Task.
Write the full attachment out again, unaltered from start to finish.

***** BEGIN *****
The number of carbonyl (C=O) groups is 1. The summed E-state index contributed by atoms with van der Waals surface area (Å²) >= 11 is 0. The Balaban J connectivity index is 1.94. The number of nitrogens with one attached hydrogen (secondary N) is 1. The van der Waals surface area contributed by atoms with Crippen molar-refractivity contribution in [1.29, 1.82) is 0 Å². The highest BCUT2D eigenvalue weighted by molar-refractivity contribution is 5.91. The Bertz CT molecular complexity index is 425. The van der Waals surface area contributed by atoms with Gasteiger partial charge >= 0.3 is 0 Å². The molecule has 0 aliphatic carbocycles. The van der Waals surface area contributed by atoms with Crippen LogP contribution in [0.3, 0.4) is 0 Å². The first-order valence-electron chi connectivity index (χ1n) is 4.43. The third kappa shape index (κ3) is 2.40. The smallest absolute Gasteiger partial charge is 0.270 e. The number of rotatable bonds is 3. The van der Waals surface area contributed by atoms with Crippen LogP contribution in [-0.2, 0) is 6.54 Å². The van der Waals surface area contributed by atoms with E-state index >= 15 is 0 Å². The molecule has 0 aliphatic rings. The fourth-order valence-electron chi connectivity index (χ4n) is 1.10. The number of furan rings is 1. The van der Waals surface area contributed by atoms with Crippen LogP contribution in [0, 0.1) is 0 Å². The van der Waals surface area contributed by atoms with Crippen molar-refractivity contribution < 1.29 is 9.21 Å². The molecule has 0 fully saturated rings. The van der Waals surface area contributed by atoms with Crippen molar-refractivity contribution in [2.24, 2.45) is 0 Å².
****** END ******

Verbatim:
The number of carbonyl (C=O) groups is 1. The summed E-state index contributed by atoms with van der Waals surface area (Å²) >= 11 is 0. The Balaban J connectivity index is 1.94. The number of nitrogens with one attached hydrogen (secondary N) is 1. The van der Waals surface area contributed by atoms with Crippen molar-refractivity contribution in [1.29, 1.82) is 0 Å². The highest BCUT2D eigenvalue weighted by molar-refractivity contribution is 5.91. The Bertz CT molecular complexity index is 425. The van der Waals surface area contributed by atoms with Gasteiger partial charge >= 0.3 is 0 Å². The molecule has 0 aliphatic carbocycles. The van der Waals surface area contributed by atoms with Crippen LogP contribution in [0.3, 0.4) is 0 Å². The first-order valence-electron chi connectivity index (χ1n) is 4.43. The third kappa shape index (κ3) is 2.40. The smallest absolute Gasteiger partial charge is 0.270 e. The number of rotatable bonds is 3. The van der Waals surface area contributed by atoms with Crippen LogP contribution in [-0.2, 0) is 6.54 Å². The van der Waals surface area contributed by atoms with E-state index >= 15 is 0 Å². The molecule has 0 aliphatic rings. The fourth-order valence-electron chi connectivity index (χ4n) is 1.10. The number of furan rings is 1. The van der Waals surface area contributed by atoms with Crippen LogP contribution in [0, 0.1) is 0 Å². The van der Waals surface area contributed by atoms with Crippen molar-refractivity contribution < 1.29 is 9.21 Å². The molecule has 0 fully saturated rings. The van der Waals surface area contributed by atoms with Crippen molar-refractivity contribution in [2.24, 2.45) is 0 Å².